US-China Trade War Means Challenges for Industries around the World

The US-China trade war is coming to a head. While at one point it looked as though China might concede ground to the US and lower tariffs and other barriers to foreign companies, the situation has now escalated to the point that both nations are imposing new tariffs on hundreds of billions of dollars worth of goods.

Back in April, many of those following the issue were breathing a sigh of relief. At the start of the month, both countries revealed plans to impose new tariffs on $50 billion of goods from each other, with Trump escalating with the possibility of a further $100 billion US tariffs on China. However, in a business conference on April 10, President Xi Jinping gave some cause for hope that a US-China trade war would be averted.

Xi pledged to open China to a greater amount of foreign competition, promising to reduce tariffs on cars and trucks entering the country and protect ownership rights of foreign companies, among other measures. Many saw this as a sign that Trump’s tariff tactics had been effective, and China would concede ground in order to maintain its relationship with the US. However, as China had made similar promises in the past, it remained to be seen what action the country would take.

And indeed, in the weeks following, trade relations between the two countries have not improved as some hoped they would. On June 15, Trump officially announced a 25% tariff on $50 billion worth of goods from China, to take effect July 6. In response, China promised to do the same, targeting farm products and industrial goods. Trump then promised to target another $200 billion in Chinese goods. In addition, China has now announced plans to lower tariffs on thousands of goods from other Asian countries.

US-China trade war hits other Asian countries

While the US and China will obviously feel the effects of these new tariffs, they aren’t the only ones. Despite China promising lower tariffs to several countries in Asia, others will not fare so well. Countries such as Taiwan, South Korea, and Malaysia all sell goods to China that are used to make products that are sold to the US. Less business between China and the US means lower sales of products such as computer chips and automobile components.

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Taiwan is a key producer of computer chips used in mobile devices and other consumer electronics, and stands to suffer significant losses. South Korea is in a similar boat, with key manufacturers already seeing a fall in stock prices. Malaysia and Singapore are also at risk, as both countries provide consumer electronics components to China. China itself stands to lose manufacturing business, with many companies beginning to consider relocating to other Asian countries in order to avoid the impact of US tariffs.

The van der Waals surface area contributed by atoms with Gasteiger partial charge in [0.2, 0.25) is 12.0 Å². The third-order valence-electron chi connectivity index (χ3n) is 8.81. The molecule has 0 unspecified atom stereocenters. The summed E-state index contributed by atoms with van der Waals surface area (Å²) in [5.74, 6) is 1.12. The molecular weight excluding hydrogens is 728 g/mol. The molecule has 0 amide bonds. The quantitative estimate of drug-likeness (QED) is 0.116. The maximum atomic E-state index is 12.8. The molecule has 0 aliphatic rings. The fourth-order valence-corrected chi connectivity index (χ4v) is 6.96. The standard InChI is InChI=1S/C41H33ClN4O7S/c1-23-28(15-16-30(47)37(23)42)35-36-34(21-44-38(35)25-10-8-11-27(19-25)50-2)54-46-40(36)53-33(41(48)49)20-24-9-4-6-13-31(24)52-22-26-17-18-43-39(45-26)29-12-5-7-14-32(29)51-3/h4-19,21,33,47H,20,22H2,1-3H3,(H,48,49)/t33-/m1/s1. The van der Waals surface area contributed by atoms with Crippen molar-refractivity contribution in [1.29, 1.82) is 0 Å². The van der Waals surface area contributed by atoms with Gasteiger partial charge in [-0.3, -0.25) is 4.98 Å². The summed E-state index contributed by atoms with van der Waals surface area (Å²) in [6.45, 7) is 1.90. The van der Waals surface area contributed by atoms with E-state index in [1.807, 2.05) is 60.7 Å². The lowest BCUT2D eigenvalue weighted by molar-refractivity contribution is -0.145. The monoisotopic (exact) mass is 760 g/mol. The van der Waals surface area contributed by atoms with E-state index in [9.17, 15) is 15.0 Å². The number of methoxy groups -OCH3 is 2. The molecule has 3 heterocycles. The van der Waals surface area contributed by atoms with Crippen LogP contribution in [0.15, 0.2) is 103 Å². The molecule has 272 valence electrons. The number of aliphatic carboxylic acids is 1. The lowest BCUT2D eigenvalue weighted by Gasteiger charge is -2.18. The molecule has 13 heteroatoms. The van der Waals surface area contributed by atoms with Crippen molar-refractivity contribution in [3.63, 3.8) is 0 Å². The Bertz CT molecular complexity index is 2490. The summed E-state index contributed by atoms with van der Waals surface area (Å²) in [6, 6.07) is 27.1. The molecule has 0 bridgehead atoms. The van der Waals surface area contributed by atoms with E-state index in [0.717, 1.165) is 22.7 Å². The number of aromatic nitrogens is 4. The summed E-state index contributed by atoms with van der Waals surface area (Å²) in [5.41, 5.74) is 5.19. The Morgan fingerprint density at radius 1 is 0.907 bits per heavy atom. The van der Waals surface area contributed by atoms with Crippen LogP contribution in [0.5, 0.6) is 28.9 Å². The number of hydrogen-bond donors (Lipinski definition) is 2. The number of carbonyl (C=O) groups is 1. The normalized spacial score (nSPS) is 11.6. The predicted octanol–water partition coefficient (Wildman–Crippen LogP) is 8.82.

For more insights into computer chips and other components, check out our reports on embedded systems.

Companies operating in this region are already concerned about the impact these tariffs will have. Taiwanese tech firm Foxconn, which supplies parts to Apple, sees this issue as its biggest challenge. And shares in South Korean companies Samsung Electronics and SK Hynix have fallen recently in anticipation of the new tariffs.

US farmers are feeling the pressure from new tariffs

Many US producers are under threat as well. China has imposed tariffs on US soybeans and other major crops, making it much harder for American companies to sell their crops to China. Soybeans are America’s largest agricultural crop and its largest farm export, so this move will have a significant impact on the country. The US government recently announced $12 billion in aid for farmers impacted by the tariffs.

Read: US Import Tariffs a Major Concern for Global Auto Industry

Steel prices have also been dramatically affected by US tariffs – while the steep increase may benefit domestic steel producers, the cost is hurting manufacturers that use steel in their products. Steel prices in the US are now over 50% higher than those in China.

Things may be looking grim for a number of industries, but not everything is set in stone. There is still time for the US and China to reconsider or renegotiate. However, just the threat of these actions has been enough to raise prices and lower profits, threatening the wellbeing of many producers and manufacturers. And as China looks for more ways to retaliate against the US, it may begin to target services as well, meaning that the tourism and education industries may also feel the effects.

As the United States continues to negotiate trade agreements and impose new tariffs, many sectors and economies are in flux. Keep following Technavio’s experts for more insights into what vendors and industries around the world can expect from these developments in the US-China trade war.